Authorities in Jalisco and Coloma had prepared for the worst case scenario as Hurricane Patricia roared its way to the Pacific coast Friday evening. With winds of up to 200 mph, Patricia had developed into a category five hurricane in less than 24 hours – the strongest ever measured by the U.S. National Hurricane Center. Some weather experts described it as a potentially “catastrophic” event – a warning that prompted authorities in Jalisco and Colima to take unprecedented prevention measures.
Residents as far inland as Guadalajara had been advised to stay indoors and more than 1,500 shelters were set up in coastal towns. Around 10,000 tourists in Puerto Vallarta were bussed to Guadalajara or sought refuge in the municipal shelters.
Bank account numbers to receive financial donations for victims were opened even before the storm had made landfall.
The intense hurricane barreled into the coast just after 6 p.m. Friday near Chamela, midway between Manzanillo and Puerto Vallarta in a relatively unpopulated area.
The strong winds uprooted trees, lamp and electricity posts and advertising hoardings, and decimated some lightweight homes but fortunately caused no deaths, authorities said Sunday. A few residents reported minor injuries and many homes were flooded out, but the major victim of the hurricane was local crops.
To assist those affected by the hurricane, Jalisco authorities quickly initiated an operation in 14 municipalities that may qualify for federal “state of emergency” funding, including Cihuatlan, La Huerta, Puerto Vallarta, Autlan, Casimiro Castillo, Cuautitlan de García Barragan, Mascota, Ameca and Villa Purificacian. Jalisco Governor Aristoteles Sandoval said on Sunday that his evaluation teams had so far noted damage to around 1,200 properties and 3,000 hectares of crops, although these figures are likely to increase.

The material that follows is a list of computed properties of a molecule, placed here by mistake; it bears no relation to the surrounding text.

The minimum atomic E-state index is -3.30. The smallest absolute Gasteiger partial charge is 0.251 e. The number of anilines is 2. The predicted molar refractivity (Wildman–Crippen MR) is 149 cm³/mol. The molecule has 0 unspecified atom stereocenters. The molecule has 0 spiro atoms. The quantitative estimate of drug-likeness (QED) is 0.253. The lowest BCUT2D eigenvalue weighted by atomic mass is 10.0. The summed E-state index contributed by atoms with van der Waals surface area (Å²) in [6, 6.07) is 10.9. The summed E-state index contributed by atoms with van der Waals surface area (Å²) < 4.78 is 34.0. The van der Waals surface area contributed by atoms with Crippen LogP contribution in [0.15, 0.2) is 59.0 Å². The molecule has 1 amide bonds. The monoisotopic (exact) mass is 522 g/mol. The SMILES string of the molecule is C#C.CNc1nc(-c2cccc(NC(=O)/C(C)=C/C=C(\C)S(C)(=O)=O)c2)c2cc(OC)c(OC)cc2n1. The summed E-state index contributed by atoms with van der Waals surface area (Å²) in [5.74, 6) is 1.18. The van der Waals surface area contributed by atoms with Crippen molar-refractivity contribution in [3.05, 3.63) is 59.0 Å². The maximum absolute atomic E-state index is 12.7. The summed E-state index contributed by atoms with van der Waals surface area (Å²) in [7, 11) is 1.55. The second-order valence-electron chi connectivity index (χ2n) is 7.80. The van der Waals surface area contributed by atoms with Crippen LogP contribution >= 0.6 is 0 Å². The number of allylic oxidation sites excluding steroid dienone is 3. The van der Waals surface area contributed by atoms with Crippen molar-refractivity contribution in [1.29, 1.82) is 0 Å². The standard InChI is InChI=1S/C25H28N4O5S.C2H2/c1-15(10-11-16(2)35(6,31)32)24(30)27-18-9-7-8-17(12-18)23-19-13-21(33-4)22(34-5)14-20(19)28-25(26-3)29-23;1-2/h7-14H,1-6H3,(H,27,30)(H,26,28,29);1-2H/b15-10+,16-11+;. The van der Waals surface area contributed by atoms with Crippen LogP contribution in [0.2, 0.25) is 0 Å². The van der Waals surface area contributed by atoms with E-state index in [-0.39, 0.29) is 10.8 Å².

Damage was reported to coastal highway 200, but authorities said the road was passable and repairs are underway. At least 40 school facilties are said to have suffered some kind of damage.
Meanwhile in Puerto Vallarta, the streets emptied as Patricia hit land 70 miles to the south. Sandoval had flown to the port earlier in the day to urge residents to take shelter and supervise the preparedness effort. In the end, the storm spared Vallarta, which experienced only light winds and heavy rain. By Saturday midday, most hotels were operating normally and many business owners had already removed the wooden boards they had erected to protect their storefronts.
The fear that Patricia would maintain its strength as it moved across Jalisco forced authorities in Guadalajara and surrounding zones – including the Lake Chapala area – to issue a series of alerts urging people to stay at home. Dozens of events in the metropolitan area on Friday evening and Saturday were cancelled, including the passionate soccer “derby” between local rivals Atlas and Chivas and activities at the annual state fair, the Fiestas de Octubre. Many workers went home early Friday and were given the day off on Saturday.
Patricia begun to dissipate quickly as it progressed over higher ground, as some experts had predicted. By the time it passed by Guadalajara it had weakened into a mild tropical storm. Despite the incessant rain, no blackouts, flooded streets or fallen trees were reported. As one resident noted, “It was pretty much a normal rainy season evening.”
Governor Sandoval said the affected communities would “soon be back up on their feet” and praised the collective effort that ensured citizens’ safety: “The most important thing was to save lives and we achieved that.”